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Testing Export-led Growth Hypothesis in Kenya: An ADRL Bounds Test Approach

  • Mohan, Ramesh
  • Nandwa, Boaz

Over the years, there has been extensive research on the relationship between a country’s export and economic growth with ambiguous and mixed results. Instead of using the conventional cointegration approach, this paper re-examines the export-led growth hypothesis for Kenya using autoregressive distributed lag (ADRL) bounds technique. This approach is capable of testing for the existence of a long-run relationship regardless of whether the underlying time series are individually I(1) or I(0). This enhances the stability and robustness of our results. In addition, we examine the Granger causality between exports and economic growth over the sample period. The results indicate that there exists a long-term relationship between GDP growth and exports, and it is unidirectional, running from exports to GDP growth. Hence, in the case of Kenya, export enhancing policies are recommended in promoting and sustaining economic growth.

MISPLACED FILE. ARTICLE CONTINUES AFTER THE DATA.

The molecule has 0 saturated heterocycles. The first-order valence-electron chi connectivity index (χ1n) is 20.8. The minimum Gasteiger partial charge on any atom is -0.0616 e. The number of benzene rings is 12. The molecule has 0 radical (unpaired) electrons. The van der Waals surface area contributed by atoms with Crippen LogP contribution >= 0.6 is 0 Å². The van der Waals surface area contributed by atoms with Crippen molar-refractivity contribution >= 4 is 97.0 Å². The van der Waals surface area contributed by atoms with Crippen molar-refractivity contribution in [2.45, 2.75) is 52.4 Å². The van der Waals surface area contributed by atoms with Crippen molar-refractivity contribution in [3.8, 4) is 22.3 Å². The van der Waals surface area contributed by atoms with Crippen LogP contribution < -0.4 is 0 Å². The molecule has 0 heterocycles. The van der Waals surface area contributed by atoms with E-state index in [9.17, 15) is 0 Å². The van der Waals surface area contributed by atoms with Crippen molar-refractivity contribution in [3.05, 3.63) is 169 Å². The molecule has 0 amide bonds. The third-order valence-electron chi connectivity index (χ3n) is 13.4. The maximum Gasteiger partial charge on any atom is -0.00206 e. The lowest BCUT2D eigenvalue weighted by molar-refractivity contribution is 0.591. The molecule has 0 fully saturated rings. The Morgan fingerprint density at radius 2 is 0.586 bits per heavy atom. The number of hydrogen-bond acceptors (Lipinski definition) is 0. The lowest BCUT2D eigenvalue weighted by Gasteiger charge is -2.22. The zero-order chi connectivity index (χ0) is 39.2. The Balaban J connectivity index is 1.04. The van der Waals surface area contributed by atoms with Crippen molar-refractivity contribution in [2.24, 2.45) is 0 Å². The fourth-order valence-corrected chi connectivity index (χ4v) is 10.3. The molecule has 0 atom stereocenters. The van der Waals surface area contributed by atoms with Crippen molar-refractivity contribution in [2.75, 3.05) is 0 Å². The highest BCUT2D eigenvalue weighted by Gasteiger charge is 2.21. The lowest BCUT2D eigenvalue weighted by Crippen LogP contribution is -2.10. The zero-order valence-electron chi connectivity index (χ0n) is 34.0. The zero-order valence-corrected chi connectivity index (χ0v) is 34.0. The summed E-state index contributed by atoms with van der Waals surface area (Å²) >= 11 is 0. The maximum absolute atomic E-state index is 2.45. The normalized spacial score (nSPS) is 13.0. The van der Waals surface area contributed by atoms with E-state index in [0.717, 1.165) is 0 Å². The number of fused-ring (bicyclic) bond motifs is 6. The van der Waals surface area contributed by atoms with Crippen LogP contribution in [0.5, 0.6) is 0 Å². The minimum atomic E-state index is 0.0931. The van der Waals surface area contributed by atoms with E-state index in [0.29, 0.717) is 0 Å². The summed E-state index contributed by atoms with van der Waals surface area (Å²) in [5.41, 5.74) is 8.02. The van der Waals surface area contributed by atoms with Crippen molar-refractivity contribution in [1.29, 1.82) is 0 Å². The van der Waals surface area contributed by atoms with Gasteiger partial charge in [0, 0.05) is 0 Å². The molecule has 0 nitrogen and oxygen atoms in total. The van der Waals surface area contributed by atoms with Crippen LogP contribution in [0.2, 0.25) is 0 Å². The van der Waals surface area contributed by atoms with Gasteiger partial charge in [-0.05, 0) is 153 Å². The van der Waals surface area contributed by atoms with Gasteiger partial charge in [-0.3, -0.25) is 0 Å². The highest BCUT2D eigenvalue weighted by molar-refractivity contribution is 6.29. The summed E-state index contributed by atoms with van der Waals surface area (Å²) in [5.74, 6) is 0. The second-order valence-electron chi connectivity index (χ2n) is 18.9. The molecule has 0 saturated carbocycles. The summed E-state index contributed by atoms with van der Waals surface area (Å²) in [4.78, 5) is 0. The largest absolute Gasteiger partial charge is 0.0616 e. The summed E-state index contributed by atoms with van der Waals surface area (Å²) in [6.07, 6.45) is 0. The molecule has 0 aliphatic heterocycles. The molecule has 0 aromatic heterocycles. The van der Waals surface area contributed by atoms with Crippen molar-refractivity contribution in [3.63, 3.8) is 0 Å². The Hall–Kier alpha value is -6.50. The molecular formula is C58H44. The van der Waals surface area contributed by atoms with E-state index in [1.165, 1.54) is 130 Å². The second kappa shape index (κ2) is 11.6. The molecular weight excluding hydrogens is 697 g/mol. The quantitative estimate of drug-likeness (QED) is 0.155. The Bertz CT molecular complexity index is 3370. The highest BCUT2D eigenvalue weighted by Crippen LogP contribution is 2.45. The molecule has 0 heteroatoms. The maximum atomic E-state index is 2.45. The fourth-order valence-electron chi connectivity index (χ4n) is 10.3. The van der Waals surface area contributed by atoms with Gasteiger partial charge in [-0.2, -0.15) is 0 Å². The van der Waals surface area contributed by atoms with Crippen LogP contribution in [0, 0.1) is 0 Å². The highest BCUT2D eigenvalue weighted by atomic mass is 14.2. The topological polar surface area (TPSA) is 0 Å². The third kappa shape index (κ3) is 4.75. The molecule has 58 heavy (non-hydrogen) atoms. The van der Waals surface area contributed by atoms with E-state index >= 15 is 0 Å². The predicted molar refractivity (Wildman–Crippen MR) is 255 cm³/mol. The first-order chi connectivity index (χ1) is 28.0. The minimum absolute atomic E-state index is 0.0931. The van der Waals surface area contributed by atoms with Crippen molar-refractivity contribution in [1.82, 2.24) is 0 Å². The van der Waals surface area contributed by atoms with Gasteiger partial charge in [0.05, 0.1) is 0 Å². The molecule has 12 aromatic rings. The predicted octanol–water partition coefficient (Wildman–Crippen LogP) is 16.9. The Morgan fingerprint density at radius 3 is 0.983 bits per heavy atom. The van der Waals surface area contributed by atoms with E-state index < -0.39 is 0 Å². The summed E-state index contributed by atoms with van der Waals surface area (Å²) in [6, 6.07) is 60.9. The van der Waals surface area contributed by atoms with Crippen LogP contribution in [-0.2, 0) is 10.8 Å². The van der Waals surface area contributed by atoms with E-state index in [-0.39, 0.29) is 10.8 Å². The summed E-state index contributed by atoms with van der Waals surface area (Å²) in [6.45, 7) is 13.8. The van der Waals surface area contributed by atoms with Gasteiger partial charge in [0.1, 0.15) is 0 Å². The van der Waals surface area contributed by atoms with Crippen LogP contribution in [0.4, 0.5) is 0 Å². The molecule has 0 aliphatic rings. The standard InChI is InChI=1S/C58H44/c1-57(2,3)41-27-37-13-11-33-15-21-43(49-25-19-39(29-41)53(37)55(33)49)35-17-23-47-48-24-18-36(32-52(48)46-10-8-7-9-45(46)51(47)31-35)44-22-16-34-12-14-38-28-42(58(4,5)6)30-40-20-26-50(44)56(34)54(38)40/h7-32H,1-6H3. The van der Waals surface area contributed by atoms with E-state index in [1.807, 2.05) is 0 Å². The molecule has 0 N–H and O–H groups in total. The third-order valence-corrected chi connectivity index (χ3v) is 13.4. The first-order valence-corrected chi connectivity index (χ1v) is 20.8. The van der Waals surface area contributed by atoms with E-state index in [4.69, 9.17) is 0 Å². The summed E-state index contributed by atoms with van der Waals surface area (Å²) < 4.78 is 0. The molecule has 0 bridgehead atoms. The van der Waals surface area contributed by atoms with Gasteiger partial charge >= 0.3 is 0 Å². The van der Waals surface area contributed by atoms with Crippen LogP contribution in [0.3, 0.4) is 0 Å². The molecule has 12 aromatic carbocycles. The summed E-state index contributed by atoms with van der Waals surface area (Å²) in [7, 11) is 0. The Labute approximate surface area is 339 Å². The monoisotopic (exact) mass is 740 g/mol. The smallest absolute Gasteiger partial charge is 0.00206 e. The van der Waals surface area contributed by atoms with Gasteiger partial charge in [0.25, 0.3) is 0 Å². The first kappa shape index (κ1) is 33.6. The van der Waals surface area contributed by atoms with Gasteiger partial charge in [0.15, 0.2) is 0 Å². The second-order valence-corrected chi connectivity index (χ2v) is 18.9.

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Paper provided by University Library of Munich, Germany in its series MPRA Paper with number 5582.

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Date of creation: 03 Nov 2007
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Handle: RePEc:pra:mprapa:5582
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  1. Bardsen, Gunnar, 1989. "Estimation of Long Run Coefficients in Error Correction Models," Oxford Bulletin of Economics and Statistics, Department of Economics, University of Oxford, vol. 51(3), pages 345-50, August.
  2. Judith A. Giles & Cara L. Williams, 2000. "Export-Led Growth: A Survey of the Empirical Literature and Some Noncausality Results, Part 2," Econometrics Working Papers 0002, Department of Economics, University of Victoria.
  3. Ahmad, Jaleel & Kwan, Andy C. C., 1991. "Causality between exports and economic growth : Empirical evidence from Africa," Economics Letters, Elsevier, vol. 37(3), pages 243-248, November.
  4. Fosu, Augustin Kwasi, 1990. "Exports and economic growth: The African case," World Development, Elsevier, vol. 18(6), pages 831-835, June.
  5. Judith A. Giles & Cara L. Williams, 2000. "Export-Led Growth: A Survey of the Empirical Literature and Some Noncausality Results, Part 1," Econometrics Working Papers 0001, Department of Economics, University of Victoria.
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